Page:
I always wondered about the question why Sugar dissolves like salt, without being ionic.

Now my question is: How does sugar forms a crystal if it is a covalent compound? Are there very strong IMF's? (Intermolecular Forces)

I'd appreciate learning any knowledge about the subject.

  • 1
    $\begingroup$ Probably a better fit for Chemistry $\endgroup$ – user154997 Aug 27 '17 at 5:01

The answer to both of your questions is the same: Hydrogen bonds. Let me take the example of two neighbour molecules of sucrose in a crystal:

enter image description here

One Oxygen atom from the molecule on the left and one Hydrogen atom from the molecule on the right attract each other, leading to what is known as a Hydrogen bond, represented by the dashed line. I have only represented one Hydrogen bond to keep the picture readable but of course each molecule is then Hydrogen bonded to others.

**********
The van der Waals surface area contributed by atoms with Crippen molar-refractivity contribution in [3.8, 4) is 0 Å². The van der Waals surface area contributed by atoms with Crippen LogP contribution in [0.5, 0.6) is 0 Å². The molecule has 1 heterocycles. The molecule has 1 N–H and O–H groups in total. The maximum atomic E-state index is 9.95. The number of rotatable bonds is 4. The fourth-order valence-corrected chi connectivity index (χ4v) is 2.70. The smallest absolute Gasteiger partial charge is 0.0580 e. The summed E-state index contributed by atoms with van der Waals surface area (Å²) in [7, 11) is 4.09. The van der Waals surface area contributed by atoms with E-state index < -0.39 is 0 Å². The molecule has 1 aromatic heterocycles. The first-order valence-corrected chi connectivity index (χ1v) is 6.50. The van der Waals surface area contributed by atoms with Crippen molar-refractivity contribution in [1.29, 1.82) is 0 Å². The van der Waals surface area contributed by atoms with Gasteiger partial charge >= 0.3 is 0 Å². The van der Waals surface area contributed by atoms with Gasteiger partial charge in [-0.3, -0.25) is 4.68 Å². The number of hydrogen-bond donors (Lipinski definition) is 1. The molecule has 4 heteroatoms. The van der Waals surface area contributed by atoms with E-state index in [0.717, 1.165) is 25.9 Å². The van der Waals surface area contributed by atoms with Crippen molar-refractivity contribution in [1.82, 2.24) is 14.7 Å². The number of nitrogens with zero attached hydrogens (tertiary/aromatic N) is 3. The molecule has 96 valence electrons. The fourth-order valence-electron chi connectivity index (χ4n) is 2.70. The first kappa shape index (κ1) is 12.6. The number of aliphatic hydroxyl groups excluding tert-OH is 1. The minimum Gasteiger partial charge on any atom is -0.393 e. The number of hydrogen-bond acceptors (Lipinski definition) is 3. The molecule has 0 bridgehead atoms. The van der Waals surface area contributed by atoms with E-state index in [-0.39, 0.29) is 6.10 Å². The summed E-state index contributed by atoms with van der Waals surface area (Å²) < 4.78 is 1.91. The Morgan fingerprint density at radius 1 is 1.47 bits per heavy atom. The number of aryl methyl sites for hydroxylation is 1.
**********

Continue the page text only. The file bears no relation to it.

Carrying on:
Hydrogen bonds, with water molecule this times, also explain the solubility of Sucrose.

  • $\begingroup$ Thanks a lot. I knew what hydrogen bonding is, I myself am taking a Chemistry course, but I wasn't aware of the behavior of glucose molecules in a crystalline form. $\endgroup$ – Julius Aug 31 '17 at 2:53
  • $\begingroup$ Note that this applies to the crystalline form of pretty much any neutral molecule. Note also that finding the network of Hydrogen bonds in a such a crystal, by that I mean replace each molecule with a dot and draw the H-bond to the other molecules, is a very important activity in molecular crystallography. $\endgroup$ – user154997 Aug 31 '17 at 6:23

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